The second-largest city on the South Island of New Zealand, & its seventh largest overall, Dunedin sits at the head of Otago Harbour on a series of hills and valleys overlooking the bay. The main attraction in this part of the country is the wildlife of the nearby Otago Peninsula. That said, the city itself has a few attractions of note; it boasts some historic architecture, including New Zealand’s most photographed building (so they say); it boasts a distinctive Scottish heritage – Dunedin is old-world Gaelic for Edinburgh, the Scottish capital; the city is home to Cadbury World, the Southern hemisphere’s first chocolate and cocoa manufacturing plant; the city is home to the University of Otago, New Zealand’s oldest university; & the city is home to the Speight’s Brewery, one of the country’s largest breweries. All of this ensures the city is a sweet, hip & lively place to be. You go Dunedin.
A statue of Scottish poet Robert Burns, the uncle of one of the Scottish settlers who founded Dunedin back in 1848. The statue fronts Saint Paul’s Cathedral, the mother church of the Anglican Diocese of Dunedin and the seat of the Bishop of Dunedin. The statue is situated in, with the cathedral overlooking, the central city hub The Octagon, an eight-sided central plaza full of restaurants, bars and shops. Dunedin (), Otago, South Island, New Zealand. May 29th 2012.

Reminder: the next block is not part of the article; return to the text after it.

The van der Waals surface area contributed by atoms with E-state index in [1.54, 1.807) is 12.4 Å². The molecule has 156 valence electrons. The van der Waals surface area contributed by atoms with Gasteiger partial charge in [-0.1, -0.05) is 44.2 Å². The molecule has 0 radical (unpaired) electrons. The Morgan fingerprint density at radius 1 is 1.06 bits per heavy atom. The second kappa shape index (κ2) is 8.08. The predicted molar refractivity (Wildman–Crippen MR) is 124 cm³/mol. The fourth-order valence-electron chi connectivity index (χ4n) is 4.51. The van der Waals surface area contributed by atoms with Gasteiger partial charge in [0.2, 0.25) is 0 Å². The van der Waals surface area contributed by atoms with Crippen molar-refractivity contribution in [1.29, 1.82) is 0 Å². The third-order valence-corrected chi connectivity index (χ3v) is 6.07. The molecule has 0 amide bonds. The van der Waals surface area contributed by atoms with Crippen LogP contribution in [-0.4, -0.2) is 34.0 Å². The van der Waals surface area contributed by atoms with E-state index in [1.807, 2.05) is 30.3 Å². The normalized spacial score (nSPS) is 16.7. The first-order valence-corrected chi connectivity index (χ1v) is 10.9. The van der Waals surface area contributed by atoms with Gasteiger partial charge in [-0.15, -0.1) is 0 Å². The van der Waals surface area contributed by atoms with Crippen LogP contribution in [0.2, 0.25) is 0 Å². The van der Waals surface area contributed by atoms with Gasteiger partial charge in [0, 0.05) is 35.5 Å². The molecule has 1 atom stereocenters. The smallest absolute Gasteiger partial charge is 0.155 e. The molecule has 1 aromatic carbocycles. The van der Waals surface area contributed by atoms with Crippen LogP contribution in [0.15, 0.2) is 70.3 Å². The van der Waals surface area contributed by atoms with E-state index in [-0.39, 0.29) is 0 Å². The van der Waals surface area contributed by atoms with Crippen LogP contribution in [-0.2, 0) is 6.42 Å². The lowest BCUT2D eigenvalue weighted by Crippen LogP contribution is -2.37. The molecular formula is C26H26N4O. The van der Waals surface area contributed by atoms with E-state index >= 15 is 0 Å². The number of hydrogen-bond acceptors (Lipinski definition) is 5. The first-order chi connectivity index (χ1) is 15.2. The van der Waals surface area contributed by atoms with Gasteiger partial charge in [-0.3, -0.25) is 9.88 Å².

The foyer of the Edwardian railway station in Dunedin, one of many grand old Victorian buildings in the city. According to my guidebook, this grand old train station is New Zealand’s most photographed building, a tidbit of information I find somewhat hard to believe. I took many a wide-angle shot of the building’s striking exterior but I found the mosaic-tiled floor & stained glass windows of the main hall much more photogenic. Dunedin, Otago, South Island, New Zealand. May 29th 2012.
Thank Crunchie. A Crunchie mountain in Cadbury World, easily the city’s sweetest attraction. Twice I’ve visited Dunedin now & twice I’ve donned hair nets for a tour of the innards of what started out in 1884 as the Southern hemisphere’s first chocolate and cocoa manufacturing plant – although Cadbury themselves aren’t too sure of this claim, stating they ‘think’ it was the first. Regardless of its past, today the tour of the plant is one of the city’s definite must-dos even if, like me, you’ve done it before, albeit 9 years ago. There’s a swell interactive museum in here too with good information on the history of chocolate & of course on the tour itself loads of straight-off-the-production-line freebies are assured. Sweet indeed. Dunedin, Otago, South Island, New Zealand. May 29th 2012.